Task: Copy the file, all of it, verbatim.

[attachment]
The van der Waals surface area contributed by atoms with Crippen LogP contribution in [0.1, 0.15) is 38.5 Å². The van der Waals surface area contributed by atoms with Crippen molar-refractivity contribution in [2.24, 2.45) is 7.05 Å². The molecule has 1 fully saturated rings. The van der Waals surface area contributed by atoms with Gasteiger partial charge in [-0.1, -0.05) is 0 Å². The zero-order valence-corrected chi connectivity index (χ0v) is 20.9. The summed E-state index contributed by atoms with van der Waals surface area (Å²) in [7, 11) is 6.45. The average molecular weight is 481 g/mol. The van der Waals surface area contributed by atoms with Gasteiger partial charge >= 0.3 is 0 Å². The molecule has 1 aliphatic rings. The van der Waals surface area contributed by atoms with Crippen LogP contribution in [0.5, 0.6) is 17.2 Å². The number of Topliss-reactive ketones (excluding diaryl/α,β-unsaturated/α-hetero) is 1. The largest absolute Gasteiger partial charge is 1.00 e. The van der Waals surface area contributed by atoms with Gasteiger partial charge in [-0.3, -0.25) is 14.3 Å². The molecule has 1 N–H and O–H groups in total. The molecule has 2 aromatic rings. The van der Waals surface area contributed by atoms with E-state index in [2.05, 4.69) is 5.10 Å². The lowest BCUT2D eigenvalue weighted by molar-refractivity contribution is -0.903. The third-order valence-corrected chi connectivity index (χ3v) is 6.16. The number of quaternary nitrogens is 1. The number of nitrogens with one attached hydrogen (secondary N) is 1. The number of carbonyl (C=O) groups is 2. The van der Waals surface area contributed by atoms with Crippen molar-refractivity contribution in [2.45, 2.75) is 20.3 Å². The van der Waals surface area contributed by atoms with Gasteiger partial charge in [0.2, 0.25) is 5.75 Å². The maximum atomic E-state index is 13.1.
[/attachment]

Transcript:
The van der Waals surface area contributed by atoms with Crippen LogP contribution in [0.1, 0.15) is 38.5 Å². The van der Waals surface area contributed by atoms with Crippen molar-refractivity contribution in [2.24, 2.45) is 7.05 Å². The molecule has 1 fully saturated rings. The van der Waals surface area contributed by atoms with Gasteiger partial charge in [-0.1, -0.05) is 0 Å². The zero-order valence-corrected chi connectivity index (χ0v) is 20.9. The summed E-state index contributed by atoms with van der Waals surface area (Å²) in [7, 11) is 6.45. The average molecular weight is 481 g/mol. The van der Waals surface area contributed by atoms with Gasteiger partial charge >= 0.3 is 0 Å². The molecule has 1 aliphatic rings. The van der Waals surface area contributed by atoms with Crippen LogP contribution in [0.5, 0.6) is 17.2 Å². The number of Topliss-reactive ketones (excluding diaryl/α,β-unsaturated/α-hetero) is 1. The largest absolute Gasteiger partial charge is 1.00 e. The van der Waals surface area contributed by atoms with Gasteiger partial charge in [-0.3, -0.25) is 14.3 Å². The molecule has 1 N–H and O–H groups in total. The molecule has 2 aromatic rings. The van der Waals surface area contributed by atoms with E-state index in [2.05, 4.69) is 5.10 Å². The lowest BCUT2D eigenvalue weighted by molar-refractivity contribution is -0.903. The third-order valence-corrected chi connectivity index (χ3v) is 6.16. The number of quaternary nitrogens is 1. The number of nitrogens with one attached hydrogen (secondary N) is 1. The number of carbonyl (C=O) groups is 2. The van der Waals surface area contributed by atoms with Crippen molar-refractivity contribution in [2.45, 2.75) is 20.3 Å². The van der Waals surface area contributed by atoms with Gasteiger partial charge in [0.2, 0.25) is 5.75 Å². The maximum atomic E-state index is 13.1.